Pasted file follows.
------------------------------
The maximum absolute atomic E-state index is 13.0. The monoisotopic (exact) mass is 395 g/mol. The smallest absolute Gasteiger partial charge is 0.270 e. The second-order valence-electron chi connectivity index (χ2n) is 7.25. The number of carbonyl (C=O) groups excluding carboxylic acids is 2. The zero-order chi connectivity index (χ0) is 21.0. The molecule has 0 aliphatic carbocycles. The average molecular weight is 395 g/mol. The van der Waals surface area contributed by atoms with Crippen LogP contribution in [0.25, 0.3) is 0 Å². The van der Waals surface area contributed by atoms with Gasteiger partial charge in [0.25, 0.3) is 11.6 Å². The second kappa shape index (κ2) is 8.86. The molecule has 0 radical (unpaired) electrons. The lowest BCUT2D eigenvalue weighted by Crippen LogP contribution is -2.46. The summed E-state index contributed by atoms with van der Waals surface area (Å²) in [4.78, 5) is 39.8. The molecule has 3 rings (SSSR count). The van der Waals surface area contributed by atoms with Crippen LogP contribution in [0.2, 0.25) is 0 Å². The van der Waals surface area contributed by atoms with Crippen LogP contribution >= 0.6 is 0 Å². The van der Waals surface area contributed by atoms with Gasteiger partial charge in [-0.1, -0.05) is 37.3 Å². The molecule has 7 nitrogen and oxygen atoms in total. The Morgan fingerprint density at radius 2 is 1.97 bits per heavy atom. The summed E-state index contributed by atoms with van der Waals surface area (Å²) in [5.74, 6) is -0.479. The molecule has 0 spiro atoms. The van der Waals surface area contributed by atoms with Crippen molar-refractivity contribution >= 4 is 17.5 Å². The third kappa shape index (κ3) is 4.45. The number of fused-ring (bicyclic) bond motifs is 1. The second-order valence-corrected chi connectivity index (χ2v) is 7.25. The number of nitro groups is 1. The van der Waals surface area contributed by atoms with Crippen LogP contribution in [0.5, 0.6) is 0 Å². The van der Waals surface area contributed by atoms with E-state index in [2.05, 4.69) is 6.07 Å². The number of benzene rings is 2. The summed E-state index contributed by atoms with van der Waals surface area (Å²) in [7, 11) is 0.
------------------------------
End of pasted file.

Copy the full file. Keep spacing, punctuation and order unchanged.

The maximum absolute atomic E-state index is 13.0. The monoisotopic (exact) mass is 395 g/mol. The smallest absolute Gasteiger partial charge is 0.270 e. The second-order valence-electron chi connectivity index (χ2n) is 7.25. The number of carbonyl (C=O) groups excluding carboxylic acids is 2. The zero-order chi connectivity index (χ0) is 21.0. The molecule has 0 aliphatic carbocycles. The average molecular weight is 395 g/mol. The van der Waals surface area contributed by atoms with Crippen LogP contribution in [0.25, 0.3) is 0 Å². The van der Waals surface area contributed by atoms with Gasteiger partial charge in [0.25, 0.3) is 11.6 Å². The second kappa shape index (κ2) is 8.86. The molecule has 0 radical (unpaired) electrons. The lowest BCUT2D eigenvalue weighted by Crippen LogP contribution is -2.46. The summed E-state index contributed by atoms with van der Waals surface area (Å²) in [4.78, 5) is 39.8. The molecule has 3 rings (SSSR count). The van der Waals surface area contributed by atoms with Crippen LogP contribution in [0.2, 0.25) is 0 Å². The van der Waals surface area contributed by atoms with Crippen LogP contribution >= 0.6 is 0 Å². The van der Waals surface area contributed by atoms with Gasteiger partial charge in [-0.1, -0.05) is 37.3 Å². The molecule has 7 nitrogen and oxygen atoms in total. The Morgan fingerprint density at radius 2 is 1.97 bits per heavy atom. The summed E-state index contributed by atoms with van der Waals surface area (Å²) in [5.74, 6) is -0.479. The molecule has 0 spiro atoms. The van der Waals surface area contributed by atoms with Crippen molar-refractivity contribution >= 4 is 17.5 Å². The third kappa shape index (κ3) is 4.45. The number of fused-ring (bicyclic) bond motifs is 1. The second-order valence-corrected chi connectivity index (χ2v) is 7.25. The number of nitro groups is 1. The van der Waals surface area contributed by atoms with Crippen LogP contribution in [0.5, 0.6) is 0 Å². The van der Waals surface area contributed by atoms with E-state index in [2.05, 4.69) is 6.07 Å². The number of benzene rings is 2. The summed E-state index contributed by atoms with van der Waals surface area (Å²) in [7, 11) is 0.